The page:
7. An average 5th grade child with no formal grammar study will be fine in R&S English 5. While book 4 is "enough" for some 5th graders there's nothing magical-not-to-be-missed about it. 🙂 Fwiw I don't remember a large jump in any level of the English. There comes a point where a child without any grammar study may want to drop back when starting the series, but I'd say that's more around the 7-8 level.
  8. Yes! I used it with 8th and 9th graders one year. We fluffy purple heart loved it. If we did any of the fill in the blanks exercises it was orally. The discussion questions, essay suggestions, extra units, etc were fabulous. I started skipping the vocab but that became one kid's favorite part. 😄 We read an extra book on the side to correlate with the units. It was a fabulous year.
  9. He's so asynchronous a day by day, graded schedule would drive us both mad. 🤐 Before winter break he was asking for help spelling really basic one syllable words for his letters to big sis. Today he broke the word Spanish into syllables and spelled it orally for something else. I'd say it's working. (If he had to write it the p might be a 9 though. 😄 )
  10. If I only had $30 I'd spend it on math. A library card and tablet paper will cover the rest. 🙂
  11. 😂 I didn't actually re-read the "this many words this often" part and forget specifics, so perhaps schedule was the wrong word. I'm running on one of the old versions, vinyl audio help in the back cover sort of old. I remembered enough from older siblings to know he needed it more relaxed at this point. He's learning fast from the discussions, but his writing ability isn't quite at 8yo with the rest of him.
  12. My 3rd graders typically had a pile of high quality literature, a spelling book, a grammar book, and they worked on writing. Specifics depended on the kid. Some were ready for actual writing curricula and some weren't. My youngest is currently 2nd grade, 3rd this fall. He's a very asynchronous little person. Writing and spelling are his nemeses and he's well "ahead" in most other subjects. Right now his LA looks like: -a pile of high quality literature, he reads from this pile daily and we'll chat about what he read, no formal study -Writing Road to Reading for spelling, working until he seems spent rather than using the schedule -writing is either Writing With Ease 1 or letters to big sister at bootcamp (he rarely misses a question in WWE but it's worthwhile pencil to paper practice) -First Language Lessons 3 for grammar, just started this week (lots of discussion, minimal writing) Next year for third grade we'll just continue with the same books, moving up a level as needed. 🙂 Spelling may switch to Rod and Staff if he seems ready for the 4 book. I never used FLL 4 with my older kids, but he's really taken to it. We'll see when the time comes.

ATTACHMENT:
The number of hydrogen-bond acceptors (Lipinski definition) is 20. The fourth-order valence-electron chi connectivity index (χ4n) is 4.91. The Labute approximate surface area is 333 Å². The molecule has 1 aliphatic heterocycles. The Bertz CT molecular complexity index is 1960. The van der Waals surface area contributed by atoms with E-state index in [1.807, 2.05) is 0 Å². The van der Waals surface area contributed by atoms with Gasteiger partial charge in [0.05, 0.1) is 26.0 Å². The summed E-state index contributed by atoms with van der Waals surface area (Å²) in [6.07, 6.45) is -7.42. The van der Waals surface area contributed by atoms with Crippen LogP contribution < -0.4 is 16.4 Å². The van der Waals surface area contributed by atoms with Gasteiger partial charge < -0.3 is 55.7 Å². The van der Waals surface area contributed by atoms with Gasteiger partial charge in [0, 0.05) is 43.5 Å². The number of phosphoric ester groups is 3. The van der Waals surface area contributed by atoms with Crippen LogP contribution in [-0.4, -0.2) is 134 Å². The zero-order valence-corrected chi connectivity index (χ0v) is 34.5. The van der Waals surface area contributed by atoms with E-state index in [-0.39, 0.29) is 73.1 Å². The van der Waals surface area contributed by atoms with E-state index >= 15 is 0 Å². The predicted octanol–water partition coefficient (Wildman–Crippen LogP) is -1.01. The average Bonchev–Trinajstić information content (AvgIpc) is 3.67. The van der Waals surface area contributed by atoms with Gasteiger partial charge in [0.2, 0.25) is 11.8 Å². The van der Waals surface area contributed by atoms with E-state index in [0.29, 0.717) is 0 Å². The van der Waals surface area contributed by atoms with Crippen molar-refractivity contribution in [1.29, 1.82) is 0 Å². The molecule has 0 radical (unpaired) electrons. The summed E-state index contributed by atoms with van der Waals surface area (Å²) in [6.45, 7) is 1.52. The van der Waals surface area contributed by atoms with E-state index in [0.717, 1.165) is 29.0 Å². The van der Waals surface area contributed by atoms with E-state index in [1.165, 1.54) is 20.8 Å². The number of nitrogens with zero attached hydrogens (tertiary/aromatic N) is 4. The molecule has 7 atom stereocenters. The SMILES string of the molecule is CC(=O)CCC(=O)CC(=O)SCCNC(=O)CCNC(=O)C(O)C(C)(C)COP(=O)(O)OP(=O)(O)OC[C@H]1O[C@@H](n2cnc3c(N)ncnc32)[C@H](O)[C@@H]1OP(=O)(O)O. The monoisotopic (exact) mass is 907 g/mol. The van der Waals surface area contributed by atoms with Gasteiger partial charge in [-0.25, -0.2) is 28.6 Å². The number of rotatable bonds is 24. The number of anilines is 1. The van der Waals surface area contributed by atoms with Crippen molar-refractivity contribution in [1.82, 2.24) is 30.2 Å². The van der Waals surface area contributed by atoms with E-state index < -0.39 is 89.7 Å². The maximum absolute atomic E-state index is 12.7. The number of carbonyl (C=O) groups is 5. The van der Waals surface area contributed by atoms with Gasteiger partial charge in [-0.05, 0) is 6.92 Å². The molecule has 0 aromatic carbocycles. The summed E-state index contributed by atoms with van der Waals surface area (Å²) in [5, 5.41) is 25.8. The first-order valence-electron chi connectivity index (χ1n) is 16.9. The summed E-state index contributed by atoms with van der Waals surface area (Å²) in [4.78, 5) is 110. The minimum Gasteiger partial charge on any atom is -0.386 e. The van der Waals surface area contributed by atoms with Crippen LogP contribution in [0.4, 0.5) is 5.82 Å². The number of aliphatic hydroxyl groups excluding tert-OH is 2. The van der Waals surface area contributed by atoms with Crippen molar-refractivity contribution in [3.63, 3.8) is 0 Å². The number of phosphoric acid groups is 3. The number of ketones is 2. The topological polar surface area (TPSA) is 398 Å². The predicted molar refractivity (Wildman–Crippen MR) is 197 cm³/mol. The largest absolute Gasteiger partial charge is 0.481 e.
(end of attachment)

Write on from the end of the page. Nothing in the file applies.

13. You might get some ideas from the free Guesthollow chemistry schedule. We LOVED that plan. My kids were older when we used it, so we dropped some of the younger looking books and added some more challenging ones here and there. You could do the opposite.
  14. Personally we enjoyed WP far more than MFW, but I haven't used either of those specific sets. MFW's history felt like it was spreading itself too thin trying to reach too many grade levels, and not getting any of them particularly well. One spine would only hope to hold the older kids, but left holes filled by another spine that the little kids liked but the big kids felt was babyish. There weren't many hands on projects and the notebooking pages were underwhelming. In the end the big kids moved on and the little ones finished it. I passed it on and didn't buy from MFW again. When I bought WP it was only for one kid to use and he was in the middle of the grade range they listed it for. There was a LOT of reading, but we liked nearly all of the suggestions. We love lit heavy anything. The notebooking pages weren't exactly meaty, but they were engaging and enjoyable. He was able to do many of the hands on projects himself, and he chose which ones he'd rather skip on his own most of the time. He finished the whole set, still thinks fondly of it years later, and it's sitting in the closet waiting for little siblings to grow into it. This is just one family's experience with one year from each of them. It may not be very helpful since it wasn't the specific years you are looking at, but at least it'll give you a bump? 🙂
  • Create New...